Fan AY, Miller DW, Bolash B, Bauer M, Faggert S, He H, Li YM, Matecki A, Camardell L, Koppelman MH, Stone J, McDonald J, Meade L, Pang J.  Acupuncture's Role in Solving the Opioid Epidemic:  Evidence, Cost-Effectiveness, and Care Availability for Acupuncture as a Primary, Non-Pharmacologic Method for Pain Relief and Management --White Paper 2017. J Integr Med. 2017; 15(6): 411-425.

Simultaneously published in Meridians:  Journal of Acupuncture and Oriental Medicine, winter 2018.

Related blogposts

Useful Infographic on Non-Pharm Pain Relief Options for a PCM

Thursday, November 2, 2017

Professional Practice: Discerning Medication Side Effects from Symptoms and Signs

Medication Review and Review of Systems:  Side Effects of Opioid Medications
revised 3.10.2020
This is now available, with other download-able pdfs in this short online course
Keywords:  medication review, documentation standards, professional practice (OPPE), opioids, MEQ, medication side effects, workers’ comp, pain management

Why do you need to know?
It is important and useful for an EAMP to consider the side effects of a patient’s medications.  This helps when going through the assessment, including the Review of Systems (ROS), to discern what is a side effect from a medication (branch or twig) vs. what is endemic to the constitution or specific condition (root and/or earlier branch). 

What is the source of the following information?
The August 2017 CDC online training based on the January 2016 CDC Guidelines on Safe Opioid Prescribing, “Applying CDC’s Guideline for Prescribing Opioids”

Common Side Effects of Opioid Use
Dry mouth
Tolerance/loss of medication effectiveness
Physical dependence
Decreases ability to safely operate equipment
Sexual dysfunction

Red Flags—Be Wary of Opioid Medication + Nervous System Depressants
Drinking alcohol
Why is this a red flag? 
These combinations [opioid + benzodiazepine or opioid + drinking alcohol] can quickly lead to respiratory depression (slowed and stopped breathing)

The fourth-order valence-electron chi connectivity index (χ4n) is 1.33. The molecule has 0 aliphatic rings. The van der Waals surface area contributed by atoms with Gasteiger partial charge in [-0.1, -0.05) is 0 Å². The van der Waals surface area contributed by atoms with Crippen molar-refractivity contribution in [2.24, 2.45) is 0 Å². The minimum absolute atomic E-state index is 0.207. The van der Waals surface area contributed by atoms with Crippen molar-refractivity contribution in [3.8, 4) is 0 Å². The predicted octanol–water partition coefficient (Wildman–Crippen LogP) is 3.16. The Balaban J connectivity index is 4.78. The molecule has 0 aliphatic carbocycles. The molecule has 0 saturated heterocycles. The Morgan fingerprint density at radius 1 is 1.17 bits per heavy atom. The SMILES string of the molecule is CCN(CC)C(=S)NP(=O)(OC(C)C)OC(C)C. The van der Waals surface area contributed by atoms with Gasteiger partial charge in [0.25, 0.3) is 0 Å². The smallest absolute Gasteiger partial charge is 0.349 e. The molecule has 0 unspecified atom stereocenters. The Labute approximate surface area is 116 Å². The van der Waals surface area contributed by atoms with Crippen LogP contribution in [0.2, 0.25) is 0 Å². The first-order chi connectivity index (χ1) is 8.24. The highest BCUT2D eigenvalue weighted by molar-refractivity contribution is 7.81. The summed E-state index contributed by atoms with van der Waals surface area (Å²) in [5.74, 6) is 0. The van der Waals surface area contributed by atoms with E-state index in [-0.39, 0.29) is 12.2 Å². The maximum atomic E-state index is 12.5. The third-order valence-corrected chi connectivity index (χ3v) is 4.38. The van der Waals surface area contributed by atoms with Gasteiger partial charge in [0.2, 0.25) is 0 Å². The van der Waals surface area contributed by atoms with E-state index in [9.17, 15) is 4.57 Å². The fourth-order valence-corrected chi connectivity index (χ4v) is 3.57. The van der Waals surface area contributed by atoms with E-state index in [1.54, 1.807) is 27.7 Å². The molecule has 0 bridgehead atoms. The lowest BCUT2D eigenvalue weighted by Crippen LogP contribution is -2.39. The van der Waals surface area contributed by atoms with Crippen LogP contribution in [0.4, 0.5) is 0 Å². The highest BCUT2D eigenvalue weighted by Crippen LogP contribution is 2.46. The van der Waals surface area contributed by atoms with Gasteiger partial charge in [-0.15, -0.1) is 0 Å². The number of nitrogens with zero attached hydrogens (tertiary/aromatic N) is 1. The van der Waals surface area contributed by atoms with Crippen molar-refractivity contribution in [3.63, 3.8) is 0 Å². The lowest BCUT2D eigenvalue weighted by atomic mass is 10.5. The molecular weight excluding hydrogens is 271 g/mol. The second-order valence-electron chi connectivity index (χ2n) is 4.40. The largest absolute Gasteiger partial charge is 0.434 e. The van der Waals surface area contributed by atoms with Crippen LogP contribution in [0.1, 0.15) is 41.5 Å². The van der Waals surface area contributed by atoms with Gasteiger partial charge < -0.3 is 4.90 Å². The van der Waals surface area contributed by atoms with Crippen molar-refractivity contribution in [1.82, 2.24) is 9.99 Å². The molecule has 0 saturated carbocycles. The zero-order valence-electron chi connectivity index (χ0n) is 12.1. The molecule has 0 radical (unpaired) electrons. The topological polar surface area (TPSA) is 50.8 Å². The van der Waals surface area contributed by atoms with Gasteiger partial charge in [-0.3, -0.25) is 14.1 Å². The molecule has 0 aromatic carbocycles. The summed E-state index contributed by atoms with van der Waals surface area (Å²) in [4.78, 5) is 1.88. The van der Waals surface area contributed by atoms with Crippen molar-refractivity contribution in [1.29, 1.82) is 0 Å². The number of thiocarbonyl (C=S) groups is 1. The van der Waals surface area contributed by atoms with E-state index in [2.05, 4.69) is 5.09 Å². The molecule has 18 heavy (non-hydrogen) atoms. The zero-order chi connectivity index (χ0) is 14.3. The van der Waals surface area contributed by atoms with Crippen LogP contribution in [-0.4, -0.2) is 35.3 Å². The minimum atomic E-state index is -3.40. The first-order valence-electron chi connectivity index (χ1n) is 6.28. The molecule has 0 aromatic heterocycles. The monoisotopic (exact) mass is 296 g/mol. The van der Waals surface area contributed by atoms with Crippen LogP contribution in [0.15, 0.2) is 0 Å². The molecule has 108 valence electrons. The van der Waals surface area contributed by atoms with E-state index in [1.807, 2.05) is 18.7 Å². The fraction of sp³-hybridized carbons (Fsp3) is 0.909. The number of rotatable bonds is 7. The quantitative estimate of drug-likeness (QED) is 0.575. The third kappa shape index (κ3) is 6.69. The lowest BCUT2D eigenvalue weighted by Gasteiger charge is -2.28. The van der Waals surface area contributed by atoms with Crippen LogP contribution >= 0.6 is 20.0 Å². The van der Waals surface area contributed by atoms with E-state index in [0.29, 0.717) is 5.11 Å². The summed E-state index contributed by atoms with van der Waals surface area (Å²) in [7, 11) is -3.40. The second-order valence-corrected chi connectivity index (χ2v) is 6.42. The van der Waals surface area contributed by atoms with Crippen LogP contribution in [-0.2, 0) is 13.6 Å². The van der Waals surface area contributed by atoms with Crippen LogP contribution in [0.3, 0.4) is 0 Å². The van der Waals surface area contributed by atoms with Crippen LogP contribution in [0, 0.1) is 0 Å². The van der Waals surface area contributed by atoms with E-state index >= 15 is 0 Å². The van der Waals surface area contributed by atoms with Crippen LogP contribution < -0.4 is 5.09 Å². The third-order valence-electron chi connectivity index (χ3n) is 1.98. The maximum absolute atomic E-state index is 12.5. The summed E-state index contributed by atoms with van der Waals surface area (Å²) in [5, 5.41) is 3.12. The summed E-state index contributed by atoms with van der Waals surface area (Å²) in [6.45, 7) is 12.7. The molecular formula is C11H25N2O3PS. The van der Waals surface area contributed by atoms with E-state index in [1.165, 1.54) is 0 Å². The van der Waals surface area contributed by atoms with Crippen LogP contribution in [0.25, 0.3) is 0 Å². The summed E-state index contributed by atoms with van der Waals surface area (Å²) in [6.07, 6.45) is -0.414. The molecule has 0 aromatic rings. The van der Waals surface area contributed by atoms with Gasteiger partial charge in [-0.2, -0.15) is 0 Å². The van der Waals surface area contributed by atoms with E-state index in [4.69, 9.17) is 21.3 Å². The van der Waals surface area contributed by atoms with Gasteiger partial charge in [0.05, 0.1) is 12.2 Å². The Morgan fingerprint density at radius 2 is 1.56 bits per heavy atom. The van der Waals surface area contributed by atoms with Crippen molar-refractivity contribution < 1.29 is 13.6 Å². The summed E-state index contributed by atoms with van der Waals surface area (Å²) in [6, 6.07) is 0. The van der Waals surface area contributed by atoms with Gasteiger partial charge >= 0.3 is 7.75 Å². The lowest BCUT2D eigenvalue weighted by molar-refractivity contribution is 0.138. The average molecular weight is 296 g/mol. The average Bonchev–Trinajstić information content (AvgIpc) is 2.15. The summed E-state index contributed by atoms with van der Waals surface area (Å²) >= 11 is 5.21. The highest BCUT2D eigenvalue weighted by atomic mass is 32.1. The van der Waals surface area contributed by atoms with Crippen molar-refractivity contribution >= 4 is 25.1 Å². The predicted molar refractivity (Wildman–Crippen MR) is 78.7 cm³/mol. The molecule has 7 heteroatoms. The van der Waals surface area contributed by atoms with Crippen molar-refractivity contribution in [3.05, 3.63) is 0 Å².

Serious Risks Associated with Opioid Use
Opioid use disorder
Respiratory depression
Decreased ability to safely operate a vehicle
Unintentional ingestion by household members/others (children)

What Conditions Make People at Extra High Risk for Adverse Events or Death d/t Overdose when taking Opioids, according to the 2016 CDC Guideline?
If they have a history of:
Any sleep disorders
Renal or hepatic (liver) problem
Alcohol or substance use problem
Age:  65+
Pregnancy (pregnant women)
If they currently have one of the following:
Alcohol or substance use
Prescribed over 50 MME/day
Taking benzodiazepines
Treated with methadone

Reference for the above information:
Source: 2016 CDC Guidelines on Safe Opioid Prescribing.  For the related CEU training, go to the CDC course, Applying CDC’s Guideline for Prescribing Opioids  

Useful Infographic when Communicating with PCM Colleagues about Non-Pharm Pain Relief Options
Moving Beyond Medications: Non-Pharm Approaches to Pain Management and Well-Being, a one-page infographic for PCMs, a collaborative work by several national Integrative Medicine groups.

Related Blogposts
Calculating Morphine Equivalent Dose (MEQ)
Metrics and Pain Management, using a Validated Pain Scale

More about sleep disturbance as a side effect of opioid medications, see Sleep disturbance in patients taking opioid medication for chronic back pain, published 2016 in the journal Anaesthesia by Robertson and Purple et al.

Biomedicine Review of Opioids

If you found this information useful, please contribute to this resource via our website.  Thank you.

For full access to this article as a pdf plus several related pdfs, please go to our related short online course on Calculating MED: Medication Review Standard.

copyright Megan Kingsley Gale
Do not reproduce without the author's written permission